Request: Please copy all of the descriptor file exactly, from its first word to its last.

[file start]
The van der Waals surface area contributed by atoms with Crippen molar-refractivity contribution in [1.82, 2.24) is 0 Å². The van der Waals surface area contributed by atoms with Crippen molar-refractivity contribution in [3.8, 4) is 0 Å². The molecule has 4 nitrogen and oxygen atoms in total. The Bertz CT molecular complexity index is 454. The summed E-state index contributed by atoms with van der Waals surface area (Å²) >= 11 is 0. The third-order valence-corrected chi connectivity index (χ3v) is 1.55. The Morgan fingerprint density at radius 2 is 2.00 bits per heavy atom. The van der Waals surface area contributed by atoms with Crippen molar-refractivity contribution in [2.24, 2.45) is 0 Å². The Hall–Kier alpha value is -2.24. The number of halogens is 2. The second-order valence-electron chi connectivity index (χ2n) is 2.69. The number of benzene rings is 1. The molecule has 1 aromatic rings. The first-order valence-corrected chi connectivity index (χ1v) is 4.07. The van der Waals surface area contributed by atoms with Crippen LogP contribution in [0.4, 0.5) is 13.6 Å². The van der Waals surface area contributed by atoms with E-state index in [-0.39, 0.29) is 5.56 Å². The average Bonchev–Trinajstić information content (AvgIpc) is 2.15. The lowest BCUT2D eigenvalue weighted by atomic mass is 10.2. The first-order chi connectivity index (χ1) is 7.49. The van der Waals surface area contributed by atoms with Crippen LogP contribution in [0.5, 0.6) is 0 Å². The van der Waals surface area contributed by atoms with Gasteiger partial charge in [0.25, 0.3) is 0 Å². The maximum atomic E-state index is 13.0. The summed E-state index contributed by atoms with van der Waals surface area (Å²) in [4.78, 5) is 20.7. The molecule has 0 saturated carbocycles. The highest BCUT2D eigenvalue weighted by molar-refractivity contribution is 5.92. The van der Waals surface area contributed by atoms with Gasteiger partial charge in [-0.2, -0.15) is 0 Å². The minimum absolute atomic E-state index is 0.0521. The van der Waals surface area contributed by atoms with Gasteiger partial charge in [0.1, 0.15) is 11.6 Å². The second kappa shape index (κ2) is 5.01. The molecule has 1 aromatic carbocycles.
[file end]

The van der Waals surface area contributed by atoms with Crippen molar-refractivity contribution in [1.82, 2.24) is 0 Å². The van der Waals surface area contributed by atoms with Crippen molar-refractivity contribution in [3.8, 4) is 0 Å². The molecule has 4 nitrogen and oxygen atoms in total. The Bertz CT molecular complexity index is 454. The summed E-state index contributed by atoms with van der Waals surface area (Å²) >= 11 is 0. The third-order valence-corrected chi connectivity index (χ3v) is 1.55. The Morgan fingerprint density at radius 2 is 2.00 bits per heavy atom. The van der Waals surface area contributed by atoms with Crippen molar-refractivity contribution in [2.24, 2.45) is 0 Å². The Hall–Kier alpha value is -2.24. The number of halogens is 2. The second-order valence-electron chi connectivity index (χ2n) is 2.69. The number of benzene rings is 1. The molecule has 1 aromatic rings. The first-order valence-corrected chi connectivity index (χ1v) is 4.07. The van der Waals surface area contributed by atoms with Crippen LogP contribution in [0.4, 0.5) is 13.6 Å². The van der Waals surface area contributed by atoms with E-state index in [-0.39, 0.29) is 5.56 Å². The average Bonchev–Trinajstić information content (AvgIpc) is 2.15. The lowest BCUT2D eigenvalue weighted by atomic mass is 10.2. The first-order chi connectivity index (χ1) is 7.49. The van der Waals surface area contributed by atoms with Crippen LogP contribution in [0.5, 0.6) is 0 Å². The van der Waals surface area contributed by atoms with Gasteiger partial charge in [0.25, 0.3) is 0 Å². The maximum atomic E-state index is 13.0. The summed E-state index contributed by atoms with van der Waals surface area (Å²) in [4.78, 5) is 20.7. The molecule has 0 saturated carbocycles. The highest BCUT2D eigenvalue weighted by molar-refractivity contribution is 5.92. The van der Waals surface area contributed by atoms with Gasteiger partial charge in [-0.2, -0.15) is 0 Å². The minimum absolute atomic E-state index is 0.0521. The van der Waals surface area contributed by atoms with Gasteiger partial charge in [0.1, 0.15) is 11.6 Å². The second kappa shape index (κ2) is 5.01. The molecule has 1 aromatic carbocycles.